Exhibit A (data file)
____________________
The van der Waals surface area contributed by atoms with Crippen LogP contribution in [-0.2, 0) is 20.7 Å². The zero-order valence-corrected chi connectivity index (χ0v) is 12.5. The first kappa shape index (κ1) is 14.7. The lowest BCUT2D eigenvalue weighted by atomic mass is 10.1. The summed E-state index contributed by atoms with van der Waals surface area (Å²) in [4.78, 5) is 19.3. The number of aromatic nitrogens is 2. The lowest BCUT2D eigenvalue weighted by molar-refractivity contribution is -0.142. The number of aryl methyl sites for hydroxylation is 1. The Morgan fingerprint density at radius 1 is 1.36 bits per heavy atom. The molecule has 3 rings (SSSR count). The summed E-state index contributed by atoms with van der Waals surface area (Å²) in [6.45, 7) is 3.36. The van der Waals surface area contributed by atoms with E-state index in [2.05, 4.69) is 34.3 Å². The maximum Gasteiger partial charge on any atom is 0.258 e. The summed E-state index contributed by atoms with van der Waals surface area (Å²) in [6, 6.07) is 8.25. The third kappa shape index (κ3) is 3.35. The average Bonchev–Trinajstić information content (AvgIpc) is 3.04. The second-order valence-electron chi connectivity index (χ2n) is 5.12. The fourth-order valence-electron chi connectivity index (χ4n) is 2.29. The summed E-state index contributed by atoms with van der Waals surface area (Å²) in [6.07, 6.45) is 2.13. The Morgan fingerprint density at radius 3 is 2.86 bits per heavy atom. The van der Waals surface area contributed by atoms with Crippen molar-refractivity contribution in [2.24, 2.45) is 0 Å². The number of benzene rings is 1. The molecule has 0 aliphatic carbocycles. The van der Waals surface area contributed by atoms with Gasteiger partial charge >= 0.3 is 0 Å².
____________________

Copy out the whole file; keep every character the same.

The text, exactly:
The van der Waals surface area contributed by atoms with Crippen LogP contribution in [-0.2, 0) is 20.7 Å². The zero-order valence-corrected chi connectivity index (χ0v) is 12.5. The first kappa shape index (κ1) is 14.7. The lowest BCUT2D eigenvalue weighted by atomic mass is 10.1. The summed E-state index contributed by atoms with van der Waals surface area (Å²) in [4.78, 5) is 19.3. The number of aromatic nitrogens is 2. The lowest BCUT2D eigenvalue weighted by molar-refractivity contribution is -0.142. The number of aryl methyl sites for hydroxylation is 1. The Morgan fingerprint density at radius 1 is 1.36 bits per heavy atom. The molecule has 3 rings (SSSR count). The summed E-state index contributed by atoms with van der Waals surface area (Å²) in [6.45, 7) is 3.36. The van der Waals surface area contributed by atoms with E-state index in [2.05, 4.69) is 34.3 Å². The maximum Gasteiger partial charge on any atom is 0.258 e. The summed E-state index contributed by atoms with van der Waals surface area (Å²) in [6, 6.07) is 8.25. The third kappa shape index (κ3) is 3.35. The average Bonchev–Trinajstić information content (AvgIpc) is 3.04. The second-order valence-electron chi connectivity index (χ2n) is 5.12. The fourth-order valence-electron chi connectivity index (χ4n) is 2.29. The summed E-state index contributed by atoms with van der Waals surface area (Å²) in [6.07, 6.45) is 2.13. The Morgan fingerprint density at radius 3 is 2.86 bits per heavy atom. The van der Waals surface area contributed by atoms with Crippen molar-refractivity contribution in [2.24, 2.45) is 0 Å². The number of benzene rings is 1. The molecule has 0 aliphatic carbocycles. The van der Waals surface area contributed by atoms with Gasteiger partial charge >= 0.3 is 0 Å².